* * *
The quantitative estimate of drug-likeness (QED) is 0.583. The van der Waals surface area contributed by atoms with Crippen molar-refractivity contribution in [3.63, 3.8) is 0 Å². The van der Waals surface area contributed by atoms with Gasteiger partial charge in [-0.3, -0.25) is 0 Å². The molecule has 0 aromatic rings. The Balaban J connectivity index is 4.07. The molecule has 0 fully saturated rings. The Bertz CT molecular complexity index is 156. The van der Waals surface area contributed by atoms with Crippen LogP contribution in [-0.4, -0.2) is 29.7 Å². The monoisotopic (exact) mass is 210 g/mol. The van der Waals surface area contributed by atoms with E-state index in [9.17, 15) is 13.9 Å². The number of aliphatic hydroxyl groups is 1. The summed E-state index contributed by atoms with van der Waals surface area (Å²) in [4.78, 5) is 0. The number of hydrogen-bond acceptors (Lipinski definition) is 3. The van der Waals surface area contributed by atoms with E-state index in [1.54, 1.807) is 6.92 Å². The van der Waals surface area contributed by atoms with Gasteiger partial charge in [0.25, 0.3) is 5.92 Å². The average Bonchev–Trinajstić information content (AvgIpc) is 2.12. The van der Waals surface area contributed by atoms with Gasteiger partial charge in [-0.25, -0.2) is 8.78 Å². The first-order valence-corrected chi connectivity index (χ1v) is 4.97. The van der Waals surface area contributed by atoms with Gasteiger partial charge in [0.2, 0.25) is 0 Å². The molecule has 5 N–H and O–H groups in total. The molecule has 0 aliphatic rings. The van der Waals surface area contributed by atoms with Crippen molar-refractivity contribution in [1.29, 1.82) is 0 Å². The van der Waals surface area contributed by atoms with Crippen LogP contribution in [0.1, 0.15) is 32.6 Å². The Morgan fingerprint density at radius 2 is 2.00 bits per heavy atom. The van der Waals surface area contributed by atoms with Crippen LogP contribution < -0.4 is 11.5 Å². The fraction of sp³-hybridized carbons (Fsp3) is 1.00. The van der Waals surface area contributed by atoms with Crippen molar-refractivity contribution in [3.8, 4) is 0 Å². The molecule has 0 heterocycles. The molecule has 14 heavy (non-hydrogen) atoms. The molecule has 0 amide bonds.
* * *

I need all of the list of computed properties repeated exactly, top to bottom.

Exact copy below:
The quantitative estimate of drug-likeness (QED) is 0.583. The van der Waals surface area contributed by atoms with Crippen molar-refractivity contribution in [3.63, 3.8) is 0 Å². The van der Waals surface area contributed by atoms with Gasteiger partial charge in [-0.3, -0.25) is 0 Å². The molecule has 0 aromatic rings. The Balaban J connectivity index is 4.07. The molecule has 0 fully saturated rings. The Bertz CT molecular complexity index is 156. The van der Waals surface area contributed by atoms with Crippen LogP contribution in [-0.4, -0.2) is 29.7 Å². The monoisotopic (exact) mass is 210 g/mol. The van der Waals surface area contributed by atoms with E-state index in [9.17, 15) is 13.9 Å². The number of aliphatic hydroxyl groups is 1. The summed E-state index contributed by atoms with van der Waals surface area (Å²) in [4.78, 5) is 0. The number of hydrogen-bond acceptors (Lipinski definition) is 3. The van der Waals surface area contributed by atoms with E-state index in [1.54, 1.807) is 6.92 Å². The van der Waals surface area contributed by atoms with Gasteiger partial charge in [0.25, 0.3) is 5.92 Å². The average Bonchev–Trinajstić information content (AvgIpc) is 2.12. The van der Waals surface area contributed by atoms with Gasteiger partial charge in [-0.25, -0.2) is 8.78 Å². The first-order valence-corrected chi connectivity index (χ1v) is 4.97. The van der Waals surface area contributed by atoms with Gasteiger partial charge in [0.2, 0.25) is 0 Å². The molecule has 5 N–H and O–H groups in total. The molecule has 0 aliphatic rings. The van der Waals surface area contributed by atoms with Crippen molar-refractivity contribution in [1.29, 1.82) is 0 Å². The van der Waals surface area contributed by atoms with Crippen LogP contribution in [0.1, 0.15) is 32.6 Å². The Morgan fingerprint density at radius 2 is 2.00 bits per heavy atom. The van der Waals surface area contributed by atoms with Crippen LogP contribution < -0.4 is 11.5 Å². The fraction of sp³-hybridized carbons (Fsp3) is 1.00. The van der Waals surface area contributed by atoms with Crippen molar-refractivity contribution in [3.8, 4) is 0 Å². The molecule has 0 heterocycles. The molecule has 14 heavy (non-hydrogen) atoms. The molecule has 0 amide bonds.